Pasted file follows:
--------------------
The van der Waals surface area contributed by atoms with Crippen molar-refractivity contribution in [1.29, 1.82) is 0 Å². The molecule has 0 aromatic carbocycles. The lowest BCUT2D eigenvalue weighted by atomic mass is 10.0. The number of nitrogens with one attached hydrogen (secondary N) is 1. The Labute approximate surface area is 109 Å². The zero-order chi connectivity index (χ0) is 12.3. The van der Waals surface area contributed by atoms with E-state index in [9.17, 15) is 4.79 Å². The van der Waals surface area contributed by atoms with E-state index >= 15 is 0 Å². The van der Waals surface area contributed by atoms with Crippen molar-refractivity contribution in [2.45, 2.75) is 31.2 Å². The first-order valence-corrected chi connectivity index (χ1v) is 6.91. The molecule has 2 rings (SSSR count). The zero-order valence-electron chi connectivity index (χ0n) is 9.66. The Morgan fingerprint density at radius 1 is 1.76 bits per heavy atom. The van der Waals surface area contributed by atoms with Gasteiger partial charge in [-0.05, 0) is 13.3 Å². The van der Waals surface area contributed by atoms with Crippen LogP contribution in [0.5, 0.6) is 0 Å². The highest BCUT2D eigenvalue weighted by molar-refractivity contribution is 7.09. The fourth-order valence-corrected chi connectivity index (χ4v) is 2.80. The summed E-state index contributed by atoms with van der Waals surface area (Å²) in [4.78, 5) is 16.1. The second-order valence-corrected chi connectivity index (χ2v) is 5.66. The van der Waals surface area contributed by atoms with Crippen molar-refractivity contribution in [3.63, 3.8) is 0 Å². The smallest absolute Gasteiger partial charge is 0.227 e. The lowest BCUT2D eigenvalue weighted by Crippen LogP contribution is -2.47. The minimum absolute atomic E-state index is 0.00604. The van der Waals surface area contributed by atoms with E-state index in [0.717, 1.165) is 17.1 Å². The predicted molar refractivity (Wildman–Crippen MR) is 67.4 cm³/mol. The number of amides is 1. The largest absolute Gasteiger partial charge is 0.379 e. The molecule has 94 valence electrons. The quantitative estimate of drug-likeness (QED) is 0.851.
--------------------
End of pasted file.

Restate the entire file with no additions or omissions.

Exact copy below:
The van der Waals surface area contributed by atoms with Crippen molar-refractivity contribution in [1.29, 1.82) is 0 Å². The molecule has 0 aromatic carbocycles. The lowest BCUT2D eigenvalue weighted by atomic mass is 10.0. The number of nitrogens with one attached hydrogen (secondary N) is 1. The Labute approximate surface area is 109 Å². The zero-order chi connectivity index (χ0) is 12.3. The van der Waals surface area contributed by atoms with E-state index in [9.17, 15) is 4.79 Å². The van der Waals surface area contributed by atoms with E-state index >= 15 is 0 Å². The van der Waals surface area contributed by atoms with Crippen molar-refractivity contribution in [2.45, 2.75) is 31.2 Å². The first-order valence-corrected chi connectivity index (χ1v) is 6.91. The molecule has 2 rings (SSSR count). The zero-order valence-electron chi connectivity index (χ0n) is 9.66. The Morgan fingerprint density at radius 1 is 1.76 bits per heavy atom. The van der Waals surface area contributed by atoms with Gasteiger partial charge in [-0.05, 0) is 13.3 Å². The van der Waals surface area contributed by atoms with Crippen LogP contribution in [0.5, 0.6) is 0 Å². The highest BCUT2D eigenvalue weighted by molar-refractivity contribution is 7.09. The fourth-order valence-corrected chi connectivity index (χ4v) is 2.80. The summed E-state index contributed by atoms with van der Waals surface area (Å²) in [4.78, 5) is 16.1. The second-order valence-corrected chi connectivity index (χ2v) is 5.66. The van der Waals surface area contributed by atoms with Crippen molar-refractivity contribution in [3.63, 3.8) is 0 Å². The smallest absolute Gasteiger partial charge is 0.227 e. The lowest BCUT2D eigenvalue weighted by Crippen LogP contribution is -2.47. The minimum absolute atomic E-state index is 0.00604. The van der Waals surface area contributed by atoms with E-state index in [0.717, 1.165) is 17.1 Å². The predicted molar refractivity (Wildman–Crippen MR) is 67.4 cm³/mol. The number of amides is 1. The largest absolute Gasteiger partial charge is 0.379 e. The molecule has 94 valence electrons. The quantitative estimate of drug-likeness (QED) is 0.851.